Coalition frontbencher Greg Hunt believes the UN climate change summit in Glasgow has made important progress for the world.
The talks ended on Saturday with a global agreement that aims to keep hopes of capping warming at 1.5C to prevent catastrophic climate change.
"We welcome the outcome at Glasgow. It's important progress for the world. It's important protection for Australia," Mr Hunt, a former environment minister, told ABC's Insiders program on Sunday.
Australia has set out a net zero emissions by 2050 target. It also set a 2030 target of minus 26 to 28 per cent emissions but with a projection of minus 35 per cent.
The UN agreement also calls on all countries to return the negotiation table next year to set stronger 2030 targets.
Repeatedly asked whether Australia would be updating this target, Mr Hunt said: "We've set our target. But what we'll continue to do is update our projections."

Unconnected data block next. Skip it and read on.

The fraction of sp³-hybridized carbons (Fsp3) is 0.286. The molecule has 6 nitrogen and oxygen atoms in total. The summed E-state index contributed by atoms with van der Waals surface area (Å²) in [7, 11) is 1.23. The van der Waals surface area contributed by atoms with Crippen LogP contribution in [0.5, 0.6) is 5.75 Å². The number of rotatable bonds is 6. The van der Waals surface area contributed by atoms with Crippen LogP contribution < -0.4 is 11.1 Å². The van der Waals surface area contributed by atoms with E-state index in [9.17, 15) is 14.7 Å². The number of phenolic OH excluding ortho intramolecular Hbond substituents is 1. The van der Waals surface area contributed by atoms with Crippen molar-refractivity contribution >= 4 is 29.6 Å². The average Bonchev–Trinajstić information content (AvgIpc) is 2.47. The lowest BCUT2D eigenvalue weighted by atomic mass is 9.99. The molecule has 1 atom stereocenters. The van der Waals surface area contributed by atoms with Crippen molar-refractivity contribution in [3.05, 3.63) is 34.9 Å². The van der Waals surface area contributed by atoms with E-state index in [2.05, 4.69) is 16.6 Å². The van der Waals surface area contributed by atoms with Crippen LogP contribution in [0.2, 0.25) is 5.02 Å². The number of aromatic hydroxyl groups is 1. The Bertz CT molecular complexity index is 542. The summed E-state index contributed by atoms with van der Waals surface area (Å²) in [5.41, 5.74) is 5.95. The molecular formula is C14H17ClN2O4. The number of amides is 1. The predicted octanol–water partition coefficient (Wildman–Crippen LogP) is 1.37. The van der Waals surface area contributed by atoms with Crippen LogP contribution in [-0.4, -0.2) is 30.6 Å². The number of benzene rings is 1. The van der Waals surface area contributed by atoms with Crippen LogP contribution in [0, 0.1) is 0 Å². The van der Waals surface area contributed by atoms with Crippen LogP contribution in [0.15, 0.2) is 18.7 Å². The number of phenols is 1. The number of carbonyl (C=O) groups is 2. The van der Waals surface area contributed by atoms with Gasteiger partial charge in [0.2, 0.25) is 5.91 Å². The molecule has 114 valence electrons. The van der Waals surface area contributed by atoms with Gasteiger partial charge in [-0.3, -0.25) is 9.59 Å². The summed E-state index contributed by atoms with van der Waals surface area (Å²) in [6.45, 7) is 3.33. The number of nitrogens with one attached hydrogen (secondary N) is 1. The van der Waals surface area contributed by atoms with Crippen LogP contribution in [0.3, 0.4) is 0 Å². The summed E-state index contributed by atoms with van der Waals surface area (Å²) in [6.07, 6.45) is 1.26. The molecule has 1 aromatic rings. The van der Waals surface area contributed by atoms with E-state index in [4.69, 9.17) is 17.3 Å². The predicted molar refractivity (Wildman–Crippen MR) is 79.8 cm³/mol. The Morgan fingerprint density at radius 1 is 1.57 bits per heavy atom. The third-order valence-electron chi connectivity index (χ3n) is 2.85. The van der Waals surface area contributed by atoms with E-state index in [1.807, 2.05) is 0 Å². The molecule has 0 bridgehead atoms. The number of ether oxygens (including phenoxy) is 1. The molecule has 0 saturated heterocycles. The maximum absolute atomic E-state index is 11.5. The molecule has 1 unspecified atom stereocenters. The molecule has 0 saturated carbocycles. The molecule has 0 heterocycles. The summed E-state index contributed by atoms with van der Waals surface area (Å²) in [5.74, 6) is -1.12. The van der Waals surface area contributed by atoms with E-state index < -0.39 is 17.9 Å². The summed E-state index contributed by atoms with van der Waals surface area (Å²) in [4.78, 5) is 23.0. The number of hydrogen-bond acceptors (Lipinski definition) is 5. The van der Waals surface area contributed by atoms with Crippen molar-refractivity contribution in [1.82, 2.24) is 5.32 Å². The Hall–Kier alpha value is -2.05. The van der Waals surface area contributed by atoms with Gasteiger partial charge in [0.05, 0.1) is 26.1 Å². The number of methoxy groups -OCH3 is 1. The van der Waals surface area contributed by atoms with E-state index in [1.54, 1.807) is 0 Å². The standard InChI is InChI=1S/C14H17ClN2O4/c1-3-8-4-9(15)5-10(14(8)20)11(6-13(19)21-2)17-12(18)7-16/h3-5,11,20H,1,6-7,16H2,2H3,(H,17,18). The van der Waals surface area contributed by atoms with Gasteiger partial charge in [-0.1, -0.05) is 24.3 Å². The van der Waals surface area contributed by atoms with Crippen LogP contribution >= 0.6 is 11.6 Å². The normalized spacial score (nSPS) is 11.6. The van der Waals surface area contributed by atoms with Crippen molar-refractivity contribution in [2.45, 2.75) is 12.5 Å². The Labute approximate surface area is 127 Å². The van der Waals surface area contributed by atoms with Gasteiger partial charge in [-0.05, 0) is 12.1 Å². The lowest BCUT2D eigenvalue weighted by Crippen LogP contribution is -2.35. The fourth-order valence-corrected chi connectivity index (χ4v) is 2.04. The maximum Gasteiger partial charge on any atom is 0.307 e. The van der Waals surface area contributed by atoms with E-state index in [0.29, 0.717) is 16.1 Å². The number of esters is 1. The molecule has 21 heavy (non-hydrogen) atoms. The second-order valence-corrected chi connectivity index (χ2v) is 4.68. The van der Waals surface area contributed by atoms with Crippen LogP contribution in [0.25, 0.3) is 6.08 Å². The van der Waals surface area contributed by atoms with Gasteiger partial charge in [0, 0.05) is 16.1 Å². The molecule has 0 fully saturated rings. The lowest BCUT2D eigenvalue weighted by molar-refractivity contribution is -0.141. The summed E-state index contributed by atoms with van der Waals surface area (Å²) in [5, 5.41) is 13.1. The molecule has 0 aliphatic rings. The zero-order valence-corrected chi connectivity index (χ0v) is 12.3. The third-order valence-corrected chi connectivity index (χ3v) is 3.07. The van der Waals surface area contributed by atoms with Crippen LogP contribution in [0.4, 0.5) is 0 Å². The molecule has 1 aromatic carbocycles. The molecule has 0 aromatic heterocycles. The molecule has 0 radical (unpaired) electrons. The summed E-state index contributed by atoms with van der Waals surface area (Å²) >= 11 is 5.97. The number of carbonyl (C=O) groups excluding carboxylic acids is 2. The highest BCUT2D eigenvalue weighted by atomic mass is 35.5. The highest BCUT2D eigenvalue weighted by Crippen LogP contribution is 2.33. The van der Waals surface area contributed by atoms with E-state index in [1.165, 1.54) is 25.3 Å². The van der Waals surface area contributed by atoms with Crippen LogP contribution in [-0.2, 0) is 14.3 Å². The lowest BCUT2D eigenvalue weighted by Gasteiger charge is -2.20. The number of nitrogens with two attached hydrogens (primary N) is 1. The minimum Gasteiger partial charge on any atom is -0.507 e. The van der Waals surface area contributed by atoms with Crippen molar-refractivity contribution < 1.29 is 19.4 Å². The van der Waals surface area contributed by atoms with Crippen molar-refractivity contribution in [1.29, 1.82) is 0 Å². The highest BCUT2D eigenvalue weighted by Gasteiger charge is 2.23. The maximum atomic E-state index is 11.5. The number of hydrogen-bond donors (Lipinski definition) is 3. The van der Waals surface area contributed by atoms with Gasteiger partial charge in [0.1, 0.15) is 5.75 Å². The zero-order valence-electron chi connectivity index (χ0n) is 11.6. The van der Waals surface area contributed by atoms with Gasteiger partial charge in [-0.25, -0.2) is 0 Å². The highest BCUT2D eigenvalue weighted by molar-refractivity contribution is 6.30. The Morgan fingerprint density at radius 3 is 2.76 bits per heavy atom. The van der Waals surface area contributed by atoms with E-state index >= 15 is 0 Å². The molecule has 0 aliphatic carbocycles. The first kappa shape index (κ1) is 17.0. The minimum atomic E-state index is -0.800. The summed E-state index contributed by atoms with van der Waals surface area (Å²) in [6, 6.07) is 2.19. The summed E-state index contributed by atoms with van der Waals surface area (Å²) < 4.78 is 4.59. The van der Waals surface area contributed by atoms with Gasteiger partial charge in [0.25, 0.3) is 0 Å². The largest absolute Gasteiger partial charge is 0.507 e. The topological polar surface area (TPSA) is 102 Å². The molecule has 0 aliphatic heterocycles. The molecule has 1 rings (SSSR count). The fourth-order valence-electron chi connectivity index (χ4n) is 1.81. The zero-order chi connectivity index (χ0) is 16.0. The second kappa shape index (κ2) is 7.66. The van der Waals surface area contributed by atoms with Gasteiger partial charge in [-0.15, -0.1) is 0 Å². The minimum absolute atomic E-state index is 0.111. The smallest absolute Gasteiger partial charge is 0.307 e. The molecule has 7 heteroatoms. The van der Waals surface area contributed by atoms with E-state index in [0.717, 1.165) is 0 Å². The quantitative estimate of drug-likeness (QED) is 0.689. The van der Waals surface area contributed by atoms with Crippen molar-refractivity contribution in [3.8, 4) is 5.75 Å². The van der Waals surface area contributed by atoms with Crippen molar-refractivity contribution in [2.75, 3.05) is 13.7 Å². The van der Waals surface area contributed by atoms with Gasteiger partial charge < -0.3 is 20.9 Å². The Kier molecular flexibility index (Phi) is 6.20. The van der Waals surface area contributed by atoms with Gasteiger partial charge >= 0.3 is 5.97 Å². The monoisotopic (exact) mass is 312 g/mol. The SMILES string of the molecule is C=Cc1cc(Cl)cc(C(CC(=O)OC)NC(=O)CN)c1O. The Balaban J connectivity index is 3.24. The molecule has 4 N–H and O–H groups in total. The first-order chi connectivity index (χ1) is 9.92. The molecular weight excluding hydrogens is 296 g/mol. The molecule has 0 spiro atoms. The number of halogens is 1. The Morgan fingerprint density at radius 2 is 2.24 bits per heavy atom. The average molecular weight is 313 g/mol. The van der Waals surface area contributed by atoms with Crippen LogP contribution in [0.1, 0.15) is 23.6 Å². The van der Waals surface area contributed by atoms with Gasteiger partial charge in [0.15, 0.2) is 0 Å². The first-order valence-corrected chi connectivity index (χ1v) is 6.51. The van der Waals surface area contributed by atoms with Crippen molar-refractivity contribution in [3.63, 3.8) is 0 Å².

"We're doing it without higher electricity prices and higher petrol prices."
There was a last-minute change to the wording of the UN agreement around coal at the insistence of India.
Instead, a clause was amended to accelerate "efforts to phase down unabated coal power and phase out inefficient fossil fuel subsidies", weakening what had been "efforts to phase out".
Greenpeace Australia Pacific CEO David Ritter said that while the final text of the agreement is far from perfect, the message to Australia and other fossil fuel producers is clear.
"The momentum is in the right direction," Mr Ritter said.
"The task ahead is relentless pressure on the fossil fuel corporations and reckless governments such as Australia's."
Federal Labor has been waiting for the conclusion of the Glasgow meeting before preparing its climate change policy to take to next year's election.
In a pre-recorded interview with Sky News' Sunday Agenda program, Opposition Leader Anthony Albanese said Labor will make decisions based upon the national interest.
"We believe that action on climate change is an opportunity that we should be seizing to grow the economy to grow jobs to take advantage of Australia's emerging as a renewable energy superpower," Mr Albanese said.
Australian Associated Press
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